“The shop is doing very well. It’s a gathering place for knitters and crocheters of all skill levels,” Close Knit Yarn Cooperative member and Board Secretary Joy Betha said.

    The Close Knit Yarn Cooperative is open all weekend also from 10 a.m.-5 p.m., where shoppers and fellow artists can go in and see what they have to offer. The cooperative will also have an open stitching session from 2- 5 p.m. Saturday, where visitors can bring whatever they’re working on and stitch away.

  • Join the Pajarito Environmental Education Center for two community nature-themed events this weekend.

    On Saturday, join PEEC at Los Luceros Historic Site for a community picnic and to learn about pollinators. On Sunday, visit the Los Alamos Nature Center for a community seed swap. Both events are free to attend and are open to the public.

    On Saturday, PEEC is partnering with New Mexico Historic Sites and Audubon New Mexico to host a community picnic at Los Luceros Historic Site. At the event, participants can learn about pollinators and get an introduction to bee keeping.

    PEEC’s education team will host a butterfly survival game for kids to learn about host plants and nectar resources.

    Participants can also dissect flowers at PEEC’s booth. Bring a picnic to this event and enjoy the beautiful property, which will be open from 11 a.m. to 3 p.m. Visit peecnature.org for directions.

    In addition to this picnic, PEEC is hosting a community seed swap on Sunday, from 1-4 p.m. Participants can bring seeds to share or collect seeds to plant in their own gardens. If you’re bringing seeds to share from your garden, mark them clearly with the name of the plant and the year from which they were saved.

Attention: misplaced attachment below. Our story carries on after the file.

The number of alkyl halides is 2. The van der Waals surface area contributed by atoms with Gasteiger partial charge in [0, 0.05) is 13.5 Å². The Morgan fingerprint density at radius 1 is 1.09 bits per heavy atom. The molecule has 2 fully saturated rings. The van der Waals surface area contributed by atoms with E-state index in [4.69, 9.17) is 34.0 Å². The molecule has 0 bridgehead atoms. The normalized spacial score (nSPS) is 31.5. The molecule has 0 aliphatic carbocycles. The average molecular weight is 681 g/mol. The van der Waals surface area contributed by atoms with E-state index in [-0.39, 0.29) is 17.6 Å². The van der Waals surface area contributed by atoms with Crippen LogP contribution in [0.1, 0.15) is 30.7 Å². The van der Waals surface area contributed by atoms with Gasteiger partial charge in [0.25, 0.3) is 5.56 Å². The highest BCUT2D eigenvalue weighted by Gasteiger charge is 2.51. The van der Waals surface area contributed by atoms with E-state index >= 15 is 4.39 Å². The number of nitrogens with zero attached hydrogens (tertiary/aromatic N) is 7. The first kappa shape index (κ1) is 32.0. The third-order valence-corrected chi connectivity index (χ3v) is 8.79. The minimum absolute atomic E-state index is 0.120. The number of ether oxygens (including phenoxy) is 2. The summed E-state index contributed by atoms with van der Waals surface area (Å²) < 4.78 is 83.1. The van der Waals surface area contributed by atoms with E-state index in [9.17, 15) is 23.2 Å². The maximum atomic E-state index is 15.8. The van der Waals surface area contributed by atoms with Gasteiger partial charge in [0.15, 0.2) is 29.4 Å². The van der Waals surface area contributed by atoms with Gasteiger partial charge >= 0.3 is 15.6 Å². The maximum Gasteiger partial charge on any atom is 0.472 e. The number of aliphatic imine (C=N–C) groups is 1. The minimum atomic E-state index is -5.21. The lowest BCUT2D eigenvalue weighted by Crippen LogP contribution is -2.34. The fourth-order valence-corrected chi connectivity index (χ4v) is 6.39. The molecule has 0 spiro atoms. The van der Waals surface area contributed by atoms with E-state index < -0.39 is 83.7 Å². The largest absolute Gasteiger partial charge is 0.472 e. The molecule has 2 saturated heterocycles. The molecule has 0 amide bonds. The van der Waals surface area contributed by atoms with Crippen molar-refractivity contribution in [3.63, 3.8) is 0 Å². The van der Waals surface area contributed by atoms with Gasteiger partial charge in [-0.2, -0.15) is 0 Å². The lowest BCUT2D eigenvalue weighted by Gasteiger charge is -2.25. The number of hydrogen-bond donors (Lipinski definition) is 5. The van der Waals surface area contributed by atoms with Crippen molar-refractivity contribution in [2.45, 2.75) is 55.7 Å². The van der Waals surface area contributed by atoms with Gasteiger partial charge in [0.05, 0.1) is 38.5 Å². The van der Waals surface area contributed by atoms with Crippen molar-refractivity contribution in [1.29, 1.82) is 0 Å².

• BY RUSSELL CONTRERAS
    The Associated Press

    ALBUQUERQUE — For generations, Mexican-born Gustavo Brambila’s family has worked in the wine industry of California’s Napa Valley in some form. He went to college on a baseball scholarship but the passion of flowery aromas and crisp peach flavor remained in his soul and he eventually got a degree in fermentation sciences.

    His dream: His own vineyard.

    Brambila’s story and others are the focus of “Harvest Season,” a new PBS documentary examining the contributions of Mexican Americans in the wine industry of California’s Napa Valley.

    The film, scheduled to begin airing Monday on most PBS stations as part of the Independent Lens series, shows how the Mexican Americans have shaped the industry as farmworkers and later vineyard owners in one of the richest wine regions in the world.

    Through the eyes of winemaker Gustavo Brambila, Mexican migrant worker Rene Reyes and wine entrepreneur Vanessa Robledo, the documentary shows how the California wine industry’s most silent figures battle weather, climate change and wildfires. They speak of their families’ deep roots with vineyards and how it shapes their dreams for the future.